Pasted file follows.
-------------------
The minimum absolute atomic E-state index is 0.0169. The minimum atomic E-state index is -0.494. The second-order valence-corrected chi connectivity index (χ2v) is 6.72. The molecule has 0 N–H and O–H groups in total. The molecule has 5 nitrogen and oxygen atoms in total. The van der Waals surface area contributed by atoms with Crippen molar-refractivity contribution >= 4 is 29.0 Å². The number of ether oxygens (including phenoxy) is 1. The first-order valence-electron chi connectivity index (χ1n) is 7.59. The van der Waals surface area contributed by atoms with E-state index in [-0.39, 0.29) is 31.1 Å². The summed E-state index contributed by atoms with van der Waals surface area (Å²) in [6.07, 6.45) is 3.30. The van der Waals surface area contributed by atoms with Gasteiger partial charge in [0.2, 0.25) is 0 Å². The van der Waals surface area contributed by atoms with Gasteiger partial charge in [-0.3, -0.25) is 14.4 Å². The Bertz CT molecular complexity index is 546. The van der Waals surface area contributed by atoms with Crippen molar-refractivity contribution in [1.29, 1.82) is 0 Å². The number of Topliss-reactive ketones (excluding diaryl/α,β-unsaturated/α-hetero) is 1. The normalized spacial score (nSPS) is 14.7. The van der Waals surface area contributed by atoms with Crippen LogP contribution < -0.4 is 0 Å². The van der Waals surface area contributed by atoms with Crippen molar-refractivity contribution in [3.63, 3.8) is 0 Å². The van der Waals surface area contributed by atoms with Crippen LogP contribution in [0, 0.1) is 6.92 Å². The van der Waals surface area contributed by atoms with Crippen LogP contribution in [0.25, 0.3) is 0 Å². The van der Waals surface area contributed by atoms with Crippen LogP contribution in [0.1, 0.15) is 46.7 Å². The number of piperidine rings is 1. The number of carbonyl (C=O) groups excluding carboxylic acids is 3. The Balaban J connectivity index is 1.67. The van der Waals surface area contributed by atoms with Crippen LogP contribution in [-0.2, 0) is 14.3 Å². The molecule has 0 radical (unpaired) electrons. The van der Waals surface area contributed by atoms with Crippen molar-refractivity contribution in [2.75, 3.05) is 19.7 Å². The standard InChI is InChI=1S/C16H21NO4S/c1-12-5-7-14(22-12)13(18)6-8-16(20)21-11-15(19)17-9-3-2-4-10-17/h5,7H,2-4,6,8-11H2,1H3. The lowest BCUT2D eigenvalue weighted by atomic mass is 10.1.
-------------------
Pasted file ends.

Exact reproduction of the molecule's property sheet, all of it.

The minimum absolute atomic E-state index is 0.0169. The minimum atomic E-state index is -0.494. The second-order valence-corrected chi connectivity index (χ2v) is 6.72. The molecule has 0 N–H and O–H groups in total. The molecule has 5 nitrogen and oxygen atoms in total. The van der Waals surface area contributed by atoms with Crippen molar-refractivity contribution >= 4 is 29.0 Å². The number of ether oxygens (including phenoxy) is 1. The first-order valence-electron chi connectivity index (χ1n) is 7.59. The van der Waals surface area contributed by atoms with E-state index in [-0.39, 0.29) is 31.1 Å². The summed E-state index contributed by atoms with van der Waals surface area (Å²) in [6.07, 6.45) is 3.30. The van der Waals surface area contributed by atoms with Gasteiger partial charge in [0.2, 0.25) is 0 Å². The van der Waals surface area contributed by atoms with Gasteiger partial charge in [-0.3, -0.25) is 14.4 Å². The Bertz CT molecular complexity index is 546. The van der Waals surface area contributed by atoms with Crippen molar-refractivity contribution in [1.29, 1.82) is 0 Å². The number of Topliss-reactive ketones (excluding diaryl/α,β-unsaturated/α-hetero) is 1. The normalized spacial score (nSPS) is 14.7. The van der Waals surface area contributed by atoms with Crippen LogP contribution < -0.4 is 0 Å². The van der Waals surface area contributed by atoms with Crippen molar-refractivity contribution in [3.63, 3.8) is 0 Å². The van der Waals surface area contributed by atoms with Crippen LogP contribution in [0, 0.1) is 6.92 Å². The van der Waals surface area contributed by atoms with Crippen LogP contribution in [0.25, 0.3) is 0 Å². The van der Waals surface area contributed by atoms with Crippen LogP contribution in [0.1, 0.15) is 46.7 Å². The number of piperidine rings is 1. The number of carbonyl (C=O) groups excluding carboxylic acids is 3. The Balaban J connectivity index is 1.67. The van der Waals surface area contributed by atoms with Crippen LogP contribution in [-0.2, 0) is 14.3 Å². The molecule has 0 radical (unpaired) electrons. The van der Waals surface area contributed by atoms with Crippen molar-refractivity contribution in [2.75, 3.05) is 19.7 Å². The standard InChI is InChI=1S/C16H21NO4S/c1-12-5-7-14(22-12)13(18)6-8-16(20)21-11-15(19)17-9-3-2-4-10-17/h5,7H,2-4,6,8-11H2,1H3. The lowest BCUT2D eigenvalue weighted by atomic mass is 10.1.